How technology is transforming events


One of my speaking bureau just asked me to provide them with a few quick ideas on how technology is changing events, as one of their key clients is having an internal meeting to discuss their future use of technology in events.

I only had 10 minutes free to write something, so it’s far from comprehensive, but I thought worth sharing here.

Before events:
– Connecting with speakers and others attendees
– Identifying who you’d like to catch up with at the event
– Arranging meetings with sponsors or other attendees
– Voting on content to be covered
– Surveys to gain insights into participants and their experiences and views
– Sharing content relevant to the event
– Getting recommendations for people to meet with similar interests, projects etc., using tools such as introNetworks

During events:
– Interactive guide to schedule, including session recommendations based on profiles
– Sophisticated participant technologies such as SpotMe with features such as people radar, meeting recommendations, consensus maps etc.
– Voting and session feedback
– Questions and discussion during events
– Share photos, videos, and audio of the event, create collages and mashups
– Quizzes, competitions, prizes
– Sharing of insights generated
– Live translation

After events:
– Social networking and discussions among people attending the event
– Access to video and other event content
– Run and track initiatives generated from the event
– Suggestions for next events

As I was looking for the links above, I was interested to see that introNetworks has morphed from an events platform to an enterprise platform that helps employees to make useful internal connections, including integration into SocialText. I was also saddened to see that the excellent nTag meeting serendipity enhancer, that I first wrote about in 2002, is now defunct.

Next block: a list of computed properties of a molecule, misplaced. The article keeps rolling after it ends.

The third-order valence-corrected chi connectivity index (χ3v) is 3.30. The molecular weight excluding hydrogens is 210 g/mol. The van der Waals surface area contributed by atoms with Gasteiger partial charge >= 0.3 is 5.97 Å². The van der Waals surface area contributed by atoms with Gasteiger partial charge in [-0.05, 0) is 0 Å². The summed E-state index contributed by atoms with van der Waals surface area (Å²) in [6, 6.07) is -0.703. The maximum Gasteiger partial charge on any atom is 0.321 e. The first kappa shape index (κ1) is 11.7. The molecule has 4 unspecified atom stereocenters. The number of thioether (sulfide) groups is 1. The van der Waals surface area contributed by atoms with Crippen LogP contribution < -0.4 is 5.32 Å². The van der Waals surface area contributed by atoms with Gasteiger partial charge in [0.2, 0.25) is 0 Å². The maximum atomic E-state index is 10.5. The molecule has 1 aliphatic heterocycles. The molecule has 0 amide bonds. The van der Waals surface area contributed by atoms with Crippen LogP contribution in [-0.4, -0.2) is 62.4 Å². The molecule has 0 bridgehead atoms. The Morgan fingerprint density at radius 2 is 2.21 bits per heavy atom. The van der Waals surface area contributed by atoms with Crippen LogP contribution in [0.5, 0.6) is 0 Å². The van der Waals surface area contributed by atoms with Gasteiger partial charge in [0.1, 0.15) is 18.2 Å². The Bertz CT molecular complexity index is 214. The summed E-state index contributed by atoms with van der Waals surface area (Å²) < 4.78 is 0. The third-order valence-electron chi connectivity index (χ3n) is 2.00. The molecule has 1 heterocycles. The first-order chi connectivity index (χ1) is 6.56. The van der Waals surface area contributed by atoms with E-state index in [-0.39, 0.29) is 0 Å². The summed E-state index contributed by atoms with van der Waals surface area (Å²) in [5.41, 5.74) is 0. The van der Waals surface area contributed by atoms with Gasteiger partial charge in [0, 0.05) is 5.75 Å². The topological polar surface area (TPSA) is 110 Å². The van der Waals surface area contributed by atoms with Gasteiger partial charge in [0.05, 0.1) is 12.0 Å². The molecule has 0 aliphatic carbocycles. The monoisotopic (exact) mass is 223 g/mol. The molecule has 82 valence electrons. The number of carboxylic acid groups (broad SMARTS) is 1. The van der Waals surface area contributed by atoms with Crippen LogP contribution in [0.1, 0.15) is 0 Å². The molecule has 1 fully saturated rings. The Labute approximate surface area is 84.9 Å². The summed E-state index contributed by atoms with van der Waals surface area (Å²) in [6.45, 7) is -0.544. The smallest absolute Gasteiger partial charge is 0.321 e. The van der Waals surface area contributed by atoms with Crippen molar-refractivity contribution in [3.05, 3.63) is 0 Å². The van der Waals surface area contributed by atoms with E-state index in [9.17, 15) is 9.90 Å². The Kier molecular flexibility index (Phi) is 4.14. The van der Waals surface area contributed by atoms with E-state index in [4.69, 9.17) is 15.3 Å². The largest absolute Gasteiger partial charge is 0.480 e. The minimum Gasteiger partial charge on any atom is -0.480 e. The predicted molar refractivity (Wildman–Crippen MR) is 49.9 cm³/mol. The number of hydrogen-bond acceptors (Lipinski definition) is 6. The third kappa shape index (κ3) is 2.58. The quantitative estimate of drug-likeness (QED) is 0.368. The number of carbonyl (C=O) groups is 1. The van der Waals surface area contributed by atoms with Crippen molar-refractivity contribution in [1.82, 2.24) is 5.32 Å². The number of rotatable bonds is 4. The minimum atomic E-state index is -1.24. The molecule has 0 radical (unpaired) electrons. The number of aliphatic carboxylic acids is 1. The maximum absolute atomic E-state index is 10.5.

For those who are interested in the future of events, below are a couple other pieces I have written on the topic. I actually did a keynote at the Meetings Industry Association conference in 2004, in which I both spoke about and demonstrated technologies and facilitation structures that will create the future of events, however it looks like I didn’t write anything up from that. I will try to get to that.

Why traditional conferences are dying and how unconferences and audience participation are the future of events

Twitter network analysis of events – what’s possible?

  • The only thing I’d add here would be the capacity to qualitatively and quantitatively evaluate the event after the fact by analyzing twitter and social network data. It’s useful evaluation info. 

  • George Beaton

    Another angle is a paradigm shift. Conventional events start and end. Twitter, etc enables ‘convents’ ie continuous or rolling events.

    • Thanks George for transcending my taxonomy 🙂 Yes that’s a good direction in going beyond old, tired event formats…

  • Haodehuaide
  • Ross, thanks for the shout out – missed it when it was first posted. Yes, we are also doing Enterprise deployments now – and have found that many Enterprises use it for event-centric networking as well. Think of a large company that has a Sales Meeting for instance. The same issue (who do you know, or who do you need to know better) exists inside the organization as well as outside.


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  • sophie.cowen23

    Very interesting read Ross – and I agree with George, the event should continue for the participants after the actual day has come to an end, in terms of both networking and cementing the conference content firmly into the memory of the participants. Have you tried the mobile application Evenium ConnexMe? It facilitates a large proportion of the functions that you mentioned above..connecting with speakers and attendees through the ‘guest list’, sharing content, voting and session feedback, access to video and other content…have a look, I’d be interested to know what you make of it.